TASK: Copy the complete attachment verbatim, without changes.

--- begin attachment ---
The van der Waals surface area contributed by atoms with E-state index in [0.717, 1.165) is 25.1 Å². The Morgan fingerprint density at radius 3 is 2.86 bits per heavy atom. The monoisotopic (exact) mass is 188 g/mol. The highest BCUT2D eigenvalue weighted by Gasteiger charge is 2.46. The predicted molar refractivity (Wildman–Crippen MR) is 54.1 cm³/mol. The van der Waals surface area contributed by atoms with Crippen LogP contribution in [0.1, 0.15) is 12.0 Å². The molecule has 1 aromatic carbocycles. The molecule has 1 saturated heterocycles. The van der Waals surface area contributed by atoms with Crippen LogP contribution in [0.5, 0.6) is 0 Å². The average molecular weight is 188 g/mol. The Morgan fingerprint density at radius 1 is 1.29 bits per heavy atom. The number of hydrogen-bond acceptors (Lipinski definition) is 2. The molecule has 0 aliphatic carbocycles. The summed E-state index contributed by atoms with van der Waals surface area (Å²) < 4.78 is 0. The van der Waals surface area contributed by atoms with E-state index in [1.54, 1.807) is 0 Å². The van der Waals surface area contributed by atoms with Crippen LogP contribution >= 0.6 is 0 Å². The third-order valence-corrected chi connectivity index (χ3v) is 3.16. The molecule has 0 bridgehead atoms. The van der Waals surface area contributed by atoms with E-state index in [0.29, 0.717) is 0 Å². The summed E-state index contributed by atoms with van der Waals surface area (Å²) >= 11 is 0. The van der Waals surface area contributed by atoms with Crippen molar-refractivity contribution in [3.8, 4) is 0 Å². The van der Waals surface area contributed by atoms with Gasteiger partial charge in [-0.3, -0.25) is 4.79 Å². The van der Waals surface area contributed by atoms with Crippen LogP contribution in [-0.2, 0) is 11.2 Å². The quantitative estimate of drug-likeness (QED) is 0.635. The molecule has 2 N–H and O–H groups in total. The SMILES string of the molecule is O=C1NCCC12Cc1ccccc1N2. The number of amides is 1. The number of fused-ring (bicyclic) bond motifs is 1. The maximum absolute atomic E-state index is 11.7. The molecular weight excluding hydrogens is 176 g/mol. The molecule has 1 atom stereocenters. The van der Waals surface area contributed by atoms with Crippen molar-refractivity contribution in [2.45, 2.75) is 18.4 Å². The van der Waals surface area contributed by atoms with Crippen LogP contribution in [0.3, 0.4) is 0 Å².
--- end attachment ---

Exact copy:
The van der Waals surface area contributed by atoms with E-state index in [0.717, 1.165) is 25.1 Å². The Morgan fingerprint density at radius 3 is 2.86 bits per heavy atom. The monoisotopic (exact) mass is 188 g/mol. The highest BCUT2D eigenvalue weighted by Gasteiger charge is 2.46. The predicted molar refractivity (Wildman–Crippen MR) is 54.1 cm³/mol. The van der Waals surface area contributed by atoms with Crippen LogP contribution in [0.1, 0.15) is 12.0 Å². The molecule has 1 aromatic carbocycles. The molecule has 1 saturated heterocycles. The van der Waals surface area contributed by atoms with Crippen LogP contribution in [0.5, 0.6) is 0 Å². The average molecular weight is 188 g/mol. The Morgan fingerprint density at radius 1 is 1.29 bits per heavy atom. The number of hydrogen-bond acceptors (Lipinski definition) is 2. The molecule has 0 aliphatic carbocycles. The summed E-state index contributed by atoms with van der Waals surface area (Å²) < 4.78 is 0. The van der Waals surface area contributed by atoms with E-state index in [1.54, 1.807) is 0 Å². The van der Waals surface area contributed by atoms with Crippen LogP contribution >= 0.6 is 0 Å². The third-order valence-corrected chi connectivity index (χ3v) is 3.16. The molecule has 0 bridgehead atoms. The van der Waals surface area contributed by atoms with E-state index in [0.29, 0.717) is 0 Å². The summed E-state index contributed by atoms with van der Waals surface area (Å²) >= 11 is 0. The van der Waals surface area contributed by atoms with Crippen molar-refractivity contribution in [3.8, 4) is 0 Å². The van der Waals surface area contributed by atoms with Gasteiger partial charge in [-0.3, -0.25) is 4.79 Å². The van der Waals surface area contributed by atoms with Crippen LogP contribution in [-0.2, 0) is 11.2 Å². The quantitative estimate of drug-likeness (QED) is 0.635. The molecule has 2 N–H and O–H groups in total. The SMILES string of the molecule is O=C1NCCC12Cc1ccccc1N2. The number of amides is 1. The number of fused-ring (bicyclic) bond motifs is 1. The maximum absolute atomic E-state index is 11.7. The molecular weight excluding hydrogens is 176 g/mol. The molecule has 1 atom stereocenters. The van der Waals surface area contributed by atoms with Crippen molar-refractivity contribution in [2.45, 2.75) is 18.4 Å². The van der Waals surface area contributed by atoms with Crippen LogP contribution in [0.3, 0.4) is 0 Å².